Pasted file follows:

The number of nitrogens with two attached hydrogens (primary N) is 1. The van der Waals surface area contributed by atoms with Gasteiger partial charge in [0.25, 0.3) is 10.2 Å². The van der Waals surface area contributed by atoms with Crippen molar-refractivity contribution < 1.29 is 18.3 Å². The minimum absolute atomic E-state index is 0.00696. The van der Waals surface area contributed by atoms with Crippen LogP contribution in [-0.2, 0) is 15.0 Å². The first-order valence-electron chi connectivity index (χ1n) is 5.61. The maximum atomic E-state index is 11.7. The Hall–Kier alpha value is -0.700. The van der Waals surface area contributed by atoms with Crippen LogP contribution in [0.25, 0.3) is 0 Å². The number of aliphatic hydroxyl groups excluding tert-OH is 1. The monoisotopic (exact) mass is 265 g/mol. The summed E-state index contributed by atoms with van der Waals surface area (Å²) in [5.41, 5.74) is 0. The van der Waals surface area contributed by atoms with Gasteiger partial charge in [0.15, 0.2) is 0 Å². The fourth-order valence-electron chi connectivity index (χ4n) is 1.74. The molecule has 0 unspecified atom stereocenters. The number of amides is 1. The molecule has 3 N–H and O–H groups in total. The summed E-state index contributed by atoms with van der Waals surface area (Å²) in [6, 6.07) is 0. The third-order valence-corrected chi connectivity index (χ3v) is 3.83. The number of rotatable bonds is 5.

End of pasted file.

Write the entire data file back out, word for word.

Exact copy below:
The number of nitrogens with two attached hydrogens (primary N) is 1. The van der Waals surface area contributed by atoms with Gasteiger partial charge in [0.25, 0.3) is 10.2 Å². The van der Waals surface area contributed by atoms with Crippen molar-refractivity contribution < 1.29 is 18.3 Å². The minimum absolute atomic E-state index is 0.00696. The van der Waals surface area contributed by atoms with Crippen LogP contribution in [-0.2, 0) is 15.0 Å². The first-order valence-electron chi connectivity index (χ1n) is 5.61. The maximum atomic E-state index is 11.7. The Hall–Kier alpha value is -0.700. The van der Waals surface area contributed by atoms with Crippen LogP contribution in [0.25, 0.3) is 0 Å². The number of aliphatic hydroxyl groups excluding tert-OH is 1. The monoisotopic (exact) mass is 265 g/mol. The summed E-state index contributed by atoms with van der Waals surface area (Å²) in [5.41, 5.74) is 0. The van der Waals surface area contributed by atoms with Gasteiger partial charge in [0.15, 0.2) is 0 Å². The fourth-order valence-electron chi connectivity index (χ4n) is 1.74. The molecule has 0 unspecified atom stereocenters. The number of amides is 1. The molecule has 3 N–H and O–H groups in total. The summed E-state index contributed by atoms with van der Waals surface area (Å²) in [6, 6.07) is 0. The third-order valence-corrected chi connectivity index (χ3v) is 3.83. The number of rotatable bonds is 5.